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Noun declension. How to avoid mistakes in endings of nouns of 1 declension

Hello, dear student!
Today we are going to talk about typical mistakes which make foreigners who learn the Russian language. One of such mistakes is the confusion connected with endings of declined nouns. But first of all, I would like to remind you that all Russian nouns are divided into 3 declension types. Declension is changing of nouns in numbers and cases. There are 3 types of gender in Russian: feminine, masculine and neuter. In previous articles I have already written about common gender which also poses a challenge to foreigners. To decline a noun in cases correctly, you should define its gender and type of declension. There are 3 types of declension in the Russian language which include nouns of the following genders:

1st declension Ending Example
Feminine gender: -а, -я : Акула / Земля [akula / ziml'ya] - a shark / a ground
Masculine gender: -а, -я : Дядя / Дедушка [d'yad'ya / dedushka] - an uncle / a grandpa

2nd declension Ending Example
Neuter gender: -о, -е : Седло / Море [Sidlo / More] - a saddle / the sea
Masculine gender, zero ending: Бык / Угол [Byk / Ugal] - a bull / a corner

3rd declension Ending Example
Feminine gender, zero ending : Ветвь / Гладь [V'etv' / Glad'] - a branch / a smooth surface

To decline a noun correctly, at first you should define its gender and look at its endings in nominative case, singular (it is the form given in dictionary). In that way, we define the declension, for example, our table shows that the word "земля" [ziml'ya] (ground) is feminine: it has the ending "я" [ya] - and we know, the endings -а/-я are usually refered to feminine gender in Russian. This word remains the form "земля" in nominative case, singular. Thus, the ending -а/-я is feminine and refered to the 1st declension.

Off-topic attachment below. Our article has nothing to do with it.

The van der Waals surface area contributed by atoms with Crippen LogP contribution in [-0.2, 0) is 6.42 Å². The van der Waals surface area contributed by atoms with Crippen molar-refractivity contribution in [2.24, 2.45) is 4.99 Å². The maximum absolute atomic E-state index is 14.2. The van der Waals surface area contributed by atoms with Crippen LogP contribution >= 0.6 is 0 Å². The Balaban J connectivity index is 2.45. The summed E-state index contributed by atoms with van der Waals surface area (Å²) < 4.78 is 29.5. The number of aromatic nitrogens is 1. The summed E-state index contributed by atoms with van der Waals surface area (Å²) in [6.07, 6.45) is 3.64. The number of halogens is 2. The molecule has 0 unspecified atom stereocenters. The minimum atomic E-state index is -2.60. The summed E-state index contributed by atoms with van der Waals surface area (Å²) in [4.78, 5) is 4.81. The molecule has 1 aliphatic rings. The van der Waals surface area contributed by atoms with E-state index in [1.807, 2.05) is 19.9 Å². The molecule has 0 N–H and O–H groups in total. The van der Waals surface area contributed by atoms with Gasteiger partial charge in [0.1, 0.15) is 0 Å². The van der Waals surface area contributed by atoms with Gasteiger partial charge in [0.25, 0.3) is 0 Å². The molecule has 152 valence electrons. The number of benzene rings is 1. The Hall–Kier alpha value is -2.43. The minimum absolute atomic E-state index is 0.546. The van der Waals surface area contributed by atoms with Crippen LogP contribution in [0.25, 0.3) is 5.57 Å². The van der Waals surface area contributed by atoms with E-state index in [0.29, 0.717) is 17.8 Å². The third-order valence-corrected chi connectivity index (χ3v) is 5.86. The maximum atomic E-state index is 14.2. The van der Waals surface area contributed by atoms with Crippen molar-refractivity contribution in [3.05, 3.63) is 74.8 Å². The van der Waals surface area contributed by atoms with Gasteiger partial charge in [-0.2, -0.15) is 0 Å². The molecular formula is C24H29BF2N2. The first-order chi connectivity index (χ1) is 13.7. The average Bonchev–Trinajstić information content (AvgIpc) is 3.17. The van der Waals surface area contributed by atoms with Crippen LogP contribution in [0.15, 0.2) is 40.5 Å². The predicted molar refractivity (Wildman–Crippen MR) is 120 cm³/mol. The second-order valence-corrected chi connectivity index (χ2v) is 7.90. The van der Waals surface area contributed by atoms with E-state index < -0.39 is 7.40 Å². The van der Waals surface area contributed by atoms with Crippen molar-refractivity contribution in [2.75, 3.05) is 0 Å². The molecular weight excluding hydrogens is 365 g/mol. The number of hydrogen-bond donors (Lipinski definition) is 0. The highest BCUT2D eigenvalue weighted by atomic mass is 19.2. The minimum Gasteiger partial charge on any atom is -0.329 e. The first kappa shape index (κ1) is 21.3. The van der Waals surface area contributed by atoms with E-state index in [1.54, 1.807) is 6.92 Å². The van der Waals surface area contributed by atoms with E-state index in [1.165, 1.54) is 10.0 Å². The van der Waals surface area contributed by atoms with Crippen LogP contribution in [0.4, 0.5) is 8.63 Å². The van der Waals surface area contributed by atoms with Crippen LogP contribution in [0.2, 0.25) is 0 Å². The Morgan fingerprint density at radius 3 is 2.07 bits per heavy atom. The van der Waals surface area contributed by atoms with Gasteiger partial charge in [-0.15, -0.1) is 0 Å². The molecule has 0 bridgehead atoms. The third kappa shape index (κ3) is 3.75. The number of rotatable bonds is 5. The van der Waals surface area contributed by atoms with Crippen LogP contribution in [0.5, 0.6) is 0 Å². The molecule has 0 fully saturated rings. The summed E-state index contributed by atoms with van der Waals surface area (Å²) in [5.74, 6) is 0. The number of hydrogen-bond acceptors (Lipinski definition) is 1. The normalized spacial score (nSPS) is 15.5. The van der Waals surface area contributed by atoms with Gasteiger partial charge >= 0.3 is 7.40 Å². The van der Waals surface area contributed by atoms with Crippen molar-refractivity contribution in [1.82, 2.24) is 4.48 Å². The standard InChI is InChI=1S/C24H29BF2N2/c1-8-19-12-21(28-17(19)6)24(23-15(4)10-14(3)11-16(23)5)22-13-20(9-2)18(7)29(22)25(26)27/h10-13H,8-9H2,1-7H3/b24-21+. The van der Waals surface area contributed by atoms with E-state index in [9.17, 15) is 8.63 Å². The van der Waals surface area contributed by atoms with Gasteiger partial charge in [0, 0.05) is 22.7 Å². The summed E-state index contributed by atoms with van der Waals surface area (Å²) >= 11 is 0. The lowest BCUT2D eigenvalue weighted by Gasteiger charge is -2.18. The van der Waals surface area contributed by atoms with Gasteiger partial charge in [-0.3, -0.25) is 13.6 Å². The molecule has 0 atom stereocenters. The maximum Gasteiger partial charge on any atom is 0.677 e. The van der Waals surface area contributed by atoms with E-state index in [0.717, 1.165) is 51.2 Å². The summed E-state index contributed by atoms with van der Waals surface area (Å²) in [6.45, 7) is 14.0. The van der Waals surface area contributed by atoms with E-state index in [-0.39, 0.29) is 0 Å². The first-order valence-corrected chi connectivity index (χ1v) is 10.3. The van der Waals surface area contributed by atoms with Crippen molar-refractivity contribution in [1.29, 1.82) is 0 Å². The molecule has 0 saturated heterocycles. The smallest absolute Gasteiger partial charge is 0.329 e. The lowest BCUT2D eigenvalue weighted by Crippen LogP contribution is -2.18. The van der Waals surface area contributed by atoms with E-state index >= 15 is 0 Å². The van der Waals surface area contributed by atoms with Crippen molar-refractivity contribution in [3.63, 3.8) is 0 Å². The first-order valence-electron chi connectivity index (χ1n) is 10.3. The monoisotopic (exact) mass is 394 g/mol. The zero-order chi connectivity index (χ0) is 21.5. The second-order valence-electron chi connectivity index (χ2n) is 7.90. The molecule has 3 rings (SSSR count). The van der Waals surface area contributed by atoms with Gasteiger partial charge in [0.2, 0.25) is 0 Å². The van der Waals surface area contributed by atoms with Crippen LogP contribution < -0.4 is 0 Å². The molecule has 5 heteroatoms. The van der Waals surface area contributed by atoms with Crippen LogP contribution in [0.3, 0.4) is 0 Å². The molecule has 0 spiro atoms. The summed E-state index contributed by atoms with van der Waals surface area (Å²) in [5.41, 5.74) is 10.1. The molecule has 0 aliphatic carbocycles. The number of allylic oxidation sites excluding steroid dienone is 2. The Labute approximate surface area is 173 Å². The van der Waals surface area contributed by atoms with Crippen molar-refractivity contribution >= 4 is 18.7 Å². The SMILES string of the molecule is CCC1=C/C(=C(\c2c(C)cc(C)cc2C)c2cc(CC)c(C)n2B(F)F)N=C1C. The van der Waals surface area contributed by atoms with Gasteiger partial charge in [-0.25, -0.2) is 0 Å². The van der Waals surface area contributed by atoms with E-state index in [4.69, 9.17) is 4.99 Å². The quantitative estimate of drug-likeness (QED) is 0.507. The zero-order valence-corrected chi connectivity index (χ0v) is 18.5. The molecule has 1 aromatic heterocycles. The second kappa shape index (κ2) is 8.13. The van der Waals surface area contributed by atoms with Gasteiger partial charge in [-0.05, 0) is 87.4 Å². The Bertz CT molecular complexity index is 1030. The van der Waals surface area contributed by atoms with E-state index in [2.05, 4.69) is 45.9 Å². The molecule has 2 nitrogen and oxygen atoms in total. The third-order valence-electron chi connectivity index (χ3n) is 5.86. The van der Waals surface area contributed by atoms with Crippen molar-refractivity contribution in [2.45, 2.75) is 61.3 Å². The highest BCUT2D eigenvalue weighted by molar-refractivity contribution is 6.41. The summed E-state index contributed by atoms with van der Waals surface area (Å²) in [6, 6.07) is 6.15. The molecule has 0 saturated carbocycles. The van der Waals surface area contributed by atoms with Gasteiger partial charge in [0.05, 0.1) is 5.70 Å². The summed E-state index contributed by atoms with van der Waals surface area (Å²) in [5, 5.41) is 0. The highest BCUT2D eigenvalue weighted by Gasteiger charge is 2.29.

And now let's look how nouns of the 1st declension are changing in cases and what endings they get in one or another case. There are 6 cases in Russian. We provide you with the following sentence to memorize them easier:

Иван Рубит Дрова, Варвара Топит Печку [Ivan rubit drava, Varvara topit p'echku] - Ivan is chopping wood, Varvara is heating an oven.

Look at the first letters of each word in this sentence - they begin with the same letters as the cases in the Russian language. One has made up this funny Russian sentence to help you memorize all of them. Here are our cases:

Именительный [iminit'el'nyy] - Nominative
Родительный [radit'el'nyy] - Genitive
Дательный [datil'nyy] - Dative
Винительный [vinitil'nyy] - Accusative
Творительный [tvaritil'nyy] - Instrumental
Предложный [pridlozhnyy] - Prepositional

Every case in Russian has its own question, to make the declension easy. To my mind, foreigners should know them, even more if you know the language well enough, it would be very useful. I advise you to use the words-assistants, for example:

Case Word-assistant, Question
Nominative есть (быть) (there is/are) Кто? / Что?
Genitive нет (there is/are no) Кого? / Чего?
Dative дарю (give) Кому? / Чему?
Accusative вижу (see) Кого? / Что?
Instrumental горжусь (be proud of) Кем? / Чем?
Prepositional думаю (think) О ком? / О чем?

Let's to decline the word of the 1st declension, feminine (with ending -я) - "заря" [zar'ya] (dawn):

Nominative есть Что? (the word is inanimate) Заря
Genitive нет Чего? Зари
Dative дарю Чему? Заре
Accusative вижу Что? Зарю
Instrumental горжусь Чем? Зарёй
Prepositional думаю О чем? О заре

Thus, the example shows that the noun "заря" changes its ending depending on a case. Let's look at the endings of words of the 1st declension, feminine:

Case Ending Examples
Nominative -а,-я Мама, земля - mom, ground
Genitive -ы, -и Мамы, земли
Dative Маме, земле
Accusative -у, -ю Маму, землю
Instrumental -ой, - ёй Мамой, землёй
Prepositional, О маме, о земле

Now let's turn to the endings of nouns of the 1st declension, masculine, ending with -а/-я:

Case Endings Examples
Nominative -а,-я Юра, судья - Yura, a judge
Genitive -ы, -и Юры, судьи
Dative Юре, судье
Accusative -у, -ю Юру, судью
Instrumental -ой, - ёй Юрой, судьёй
Prepositional, О Юре, о судье

So the table shows, nouns of the 1st declension masculine have the same endings as nouns of the 1st declension feminine - this fact undoubtedly makes the task easier for foreigners who learn the Russian language.

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